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While completing my review of the Sprout integrated amp by PS Audio in February 2015, I had a friendly chat with Mat Weisfeld, President of VPI, who mentioned that VPI Industries uses the Sprout to test their ‘Budget Reference’ but high-end entry-evel turntable, the Scout Jr.

Weisfeld was kind enough to send me a Scout Jr. on loan for review. It is ready-to-use out of the box, complete with a pre-mounted Ortofon 2M Red cartridge on a 9 inch stainless steel tonearm with gimballed/yoke bearing, a 1” thick aluminum platter and a stand-alone motor. It requires no adjusting. It weighs in at 32 pounds, retails for $1500 and is upgradable in a variety of non-trivial ways.

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The following list, in no particular order, makes a good starting point for the audiophile new vinyl wanting to build a great sounding LP collection. Not only do the LPs on this list have the very best in audiophile quality sound, but they are legendary performances, too. Please add yours in the Comments Section. Thanks.

There are arguments galore about the differences between originals and these reissues. But there is no doubt the reissues provide an amazing service to music lovers who can’t find or can’t afford good copies of the original pressings. And do yourself a favour, go for 180 or 200 gram pressings. You won’t regret it.

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Orchestras are of two minds in the summer. Players get out of town for a well deserved rest or head to chamber music festivals or larger orchestral festivals like Verbier and Aspen. The Berlin and Vienna bands have their one large public concert, Berlin in the Waldbühne and Vienna playing at the Schönbrunn Palace Park. Other orchestras such as BBC Symphony hunker down for a long summer of Proms and the Boston Symphony players get ready for 8 weeks of concerts and teaching at Tanglewood. Musical and rewarding sure, but very challenging after a long concert season.

Our Victoria players are on hiatus except for the annual Symphony Splash, where our natural theater for the show is the magnificent Victoria Inner Harbour. Palaces and forest amphitheatres are lovely, but other than Bregenz’ Opera on the Lake, nothing really compares to our magnificent Pacific Ocean arena.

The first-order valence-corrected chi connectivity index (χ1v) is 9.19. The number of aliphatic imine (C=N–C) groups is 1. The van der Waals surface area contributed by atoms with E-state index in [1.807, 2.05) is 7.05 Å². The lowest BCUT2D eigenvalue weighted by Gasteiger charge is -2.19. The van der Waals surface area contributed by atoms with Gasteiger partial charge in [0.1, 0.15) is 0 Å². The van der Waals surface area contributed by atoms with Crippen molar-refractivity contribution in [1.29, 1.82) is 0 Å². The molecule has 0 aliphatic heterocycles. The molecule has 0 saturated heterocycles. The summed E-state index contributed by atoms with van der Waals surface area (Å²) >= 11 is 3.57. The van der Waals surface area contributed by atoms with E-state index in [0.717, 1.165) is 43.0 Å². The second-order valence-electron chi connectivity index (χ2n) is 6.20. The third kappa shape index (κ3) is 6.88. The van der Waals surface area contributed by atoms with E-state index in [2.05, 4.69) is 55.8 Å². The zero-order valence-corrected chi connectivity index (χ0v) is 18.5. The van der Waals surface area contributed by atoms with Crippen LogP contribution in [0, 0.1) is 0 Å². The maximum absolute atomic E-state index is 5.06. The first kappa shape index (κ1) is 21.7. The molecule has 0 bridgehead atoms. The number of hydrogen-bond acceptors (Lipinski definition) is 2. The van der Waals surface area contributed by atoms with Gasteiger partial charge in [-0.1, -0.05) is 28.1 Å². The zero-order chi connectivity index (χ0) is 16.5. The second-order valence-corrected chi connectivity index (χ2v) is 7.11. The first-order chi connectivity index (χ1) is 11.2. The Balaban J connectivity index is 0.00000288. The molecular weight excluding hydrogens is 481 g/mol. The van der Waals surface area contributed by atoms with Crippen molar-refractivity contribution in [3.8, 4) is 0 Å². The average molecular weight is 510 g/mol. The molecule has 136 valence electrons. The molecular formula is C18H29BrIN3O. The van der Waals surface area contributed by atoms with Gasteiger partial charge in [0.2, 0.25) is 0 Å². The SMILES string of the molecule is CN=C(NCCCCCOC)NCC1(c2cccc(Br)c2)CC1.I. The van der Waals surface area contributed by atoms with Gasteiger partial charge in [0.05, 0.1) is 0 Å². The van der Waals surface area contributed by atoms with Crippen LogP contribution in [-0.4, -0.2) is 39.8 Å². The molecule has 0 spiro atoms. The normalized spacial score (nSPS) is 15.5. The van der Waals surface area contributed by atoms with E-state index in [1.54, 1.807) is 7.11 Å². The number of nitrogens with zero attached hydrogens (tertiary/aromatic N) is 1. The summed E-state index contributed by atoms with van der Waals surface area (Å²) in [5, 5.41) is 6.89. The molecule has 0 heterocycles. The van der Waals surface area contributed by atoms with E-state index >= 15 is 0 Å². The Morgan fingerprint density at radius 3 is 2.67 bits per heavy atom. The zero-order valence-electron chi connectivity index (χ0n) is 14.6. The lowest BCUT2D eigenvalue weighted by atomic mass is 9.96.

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Shostakovich: Symphony No. 10; Passacaglia Interlude from Act II of Lady Macbeth of Mtsensk

Boston Symphony Orchestra / Andris Nelsons

DG 0289 479 5059 2 [64:50]

So, how does one approach conducting and recording the greatest symphony of the 20th Century? A strong and varied attack, I think. Attack may be too strong a word for a musical task, but faced with the daunting prospects of ‘competing’ with the Mravinksys and Karajans of this world, attack may not be strong enough. Karajan thought so much of Shostakovich’s 10th Symphony he recorded it twice, analogue and digital. Both are supreme examples of the recorded arts and are easily the benchmarks by which all are measured.

In these uber digital and streaming days, the Russians have new champions of their greatest composer. Well, one Latvian. Valery Gergiev and Vasily Petrenko, the Russians, are fine interpreters Shostakovich’s works, and Petrenko has given us a dynamite modern recording in his complete set with the Royal Liverpool Philharmonic Orchestra on Naxos. I thought it might not be bettered for some time. It has all you need — a very good recording, a great interpretation, fine playing, with the rough and ready Shostakovich needs for a good Russian boot in the arse. If you have it and only require one recording, read no further. You’re set.

But if you are like me and ravage any new recording of the 10th ‘till the bits are sore, then read on. We have a masterpiece on our hands.